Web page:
Russia’s MTS pays $850mn fine for bribing Uzbekistan’s Gulnara Karimova

Russia’s MTS pays $850mn fine for bribing Uzbekistan’s Gulnara Karimova
Gulnara Karimova.
By Ben Aris in Berlin March 8, 2019

Russia’s leading mobile phone company Mobile TeleSystems (MTS) has agreed to pay a $850mn fine to the US Department of Justice (DOJ) to settle a case connected to bribes the company paid to the now jailed Gulnara Karimova, the daughter of Uzbekistan's former president Islam Karimov, the company said on March 7.

The company was accused of paying millions of dollars in bribes to Karimova to gain access to the Uzbek telecoms market.

“Moscow-based Mobile TeleSystems PJSC (MTS), the largest mobile telecommunications company in Russia and an issuer of publicly traded securities in the United States, and its wholly owned Uzbek subsidiary, KOLORIT DIZAYN INK LLC (KOLORIT), have entered into resolutions with the Department of Justice and Securities and Exchange Commission (SEC) and agreed to pay a combined total penalty of $850mn to resolve charges arising out of a scheme to pay bribes in Uzbekistan,” the DOJ said in a statement.

MTS is the third foreign telecoms investor to be punished for paying the president’s daughter off. The company had been expecting to be forced to settle the case and had put aside reserves to pay the fine in advance. The investigation has been running for several years and the imposition of a fine on MTS is not related to the current sanctions regime imposed on Russia by the US. The Russian company’s shares are traded on the US stock exchange, exposing it to punitive measures associated with the US Corrupt Foreign Practices Act.

“These agreements mark the closure of the investigations into the Company’s acquisition and operation of its former subsidiary in Uzbekistan during the period from 2004 to mid-2012. In connection with the agreements, MTS will pay the aggregate amount of USD 850 million. This amount was reserved as announced with the Company’s Q3 2018 results,” the company said in a statement.

Alexey Kornya, MTS’ president and CEO, added: “Obtaining a resolution of the Uzbek investigations was in the Company’s best interests. The resolution and settlement allow MTS to focus fully on the implementation of MTS’ business strategy to be a first-in-class digital telecom company. MTS’ balance sheet remains strong and the current ratio of the Company's debt to OIBDA remains well below most of our Russian and international peers. We remain committed to investing in business development consistent with our planned capital expenditures while providing attractive shareholder returns.”

The DOJ was explicit about the role that Karimova played in the corruption schemes.

“In addition, charges were unsealed today against a former Uzbek official who is the daughter of the former president of Uzbekistan and against the former CEO of Uzdunrobita LLC, another MTS subsidiary, for their participation in a bribery and money laundering scheme involving more than $865mn in bribes from MTS, VimpelCom Limited (now VEON) and Telia Company AB (Telia) to the former Uzbek official in order to secure her assistance in entering and maintaining their business operations in Uzbekistan’s telecommunications market,” the DOJ said in its statement.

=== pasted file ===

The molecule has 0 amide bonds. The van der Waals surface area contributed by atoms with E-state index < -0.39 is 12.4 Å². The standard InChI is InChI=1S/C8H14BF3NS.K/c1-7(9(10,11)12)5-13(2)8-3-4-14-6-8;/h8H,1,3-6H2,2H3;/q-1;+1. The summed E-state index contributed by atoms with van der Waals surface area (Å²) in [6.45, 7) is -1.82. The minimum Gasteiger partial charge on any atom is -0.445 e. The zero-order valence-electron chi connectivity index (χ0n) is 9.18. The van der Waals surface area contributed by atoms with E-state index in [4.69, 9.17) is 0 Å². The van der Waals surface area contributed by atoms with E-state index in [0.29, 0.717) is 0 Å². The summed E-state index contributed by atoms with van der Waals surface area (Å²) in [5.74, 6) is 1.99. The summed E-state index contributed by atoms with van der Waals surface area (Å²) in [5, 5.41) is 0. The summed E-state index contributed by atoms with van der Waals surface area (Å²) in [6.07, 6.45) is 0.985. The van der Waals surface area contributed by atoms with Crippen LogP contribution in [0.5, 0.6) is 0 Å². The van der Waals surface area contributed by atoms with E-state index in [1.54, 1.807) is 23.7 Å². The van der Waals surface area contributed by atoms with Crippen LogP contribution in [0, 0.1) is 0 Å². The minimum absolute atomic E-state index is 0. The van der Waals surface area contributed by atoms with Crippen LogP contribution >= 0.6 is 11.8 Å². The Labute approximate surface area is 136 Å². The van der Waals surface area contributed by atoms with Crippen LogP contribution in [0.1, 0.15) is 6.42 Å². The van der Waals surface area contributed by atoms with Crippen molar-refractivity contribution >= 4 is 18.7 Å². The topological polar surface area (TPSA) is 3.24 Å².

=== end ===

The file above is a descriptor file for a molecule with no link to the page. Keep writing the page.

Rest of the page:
Original company Uzdunrobita
Karimova took over the original telecoms company Uzdunrobita in 2004, that was set up by US investors and launched Uzbekistan’s first mobile phone service in the 90s. MTS then entered the market by buying a stake in the company.

MTS suffered from a running battle with the Uzbek authorities in the noughties, which threatened to pull its licences several times. On each occasion the share of profits that MTS had to share with its state-owned partners was increased until finally in 2012 the company was seized by the government. MTS finally quit the market complete in 2016 by selling its 50% stake in the Universal Mobile Systems (UMS) to its local joint venture partner, the State Unitary Enterprise Centre of Radio Communication, which is part of Uzbekistan’s Information Technologies Ministry, in August 2016.

Separately, reports coming out of Tashkent this week claim that Karimova was forcibly transferred from her apartment where she has been under house arrest for several years and put in prison earlier this week. Uzbekistan’s general prosecutor said in a statement that Karimova had violated the terms of house arrest, leaving her daughter’s apartment and using the internet without permission, and was being transferred to prison in Tashkent.


Blurry pictures allegedegly posted on social media by Karimova daughter capture the moment of her arrest on March 6

Briefly considered as a possible successor, Karimova was arrested and disappeared from public sight in the succession power struggle after her father suffered from a stroke in 2014.

Two other telecoms companies have come a cropper in Uzbekistan. The Russian mobile major Vimpelcom, that operates under the Beeline brand in Russia, also agreed to pay $795mn settlement for bribery to US and Dutch authorities in 2016. The following year, Scandinavian telecom company TeliaSonera also settled a corruption case, also with US and Dutch regulators.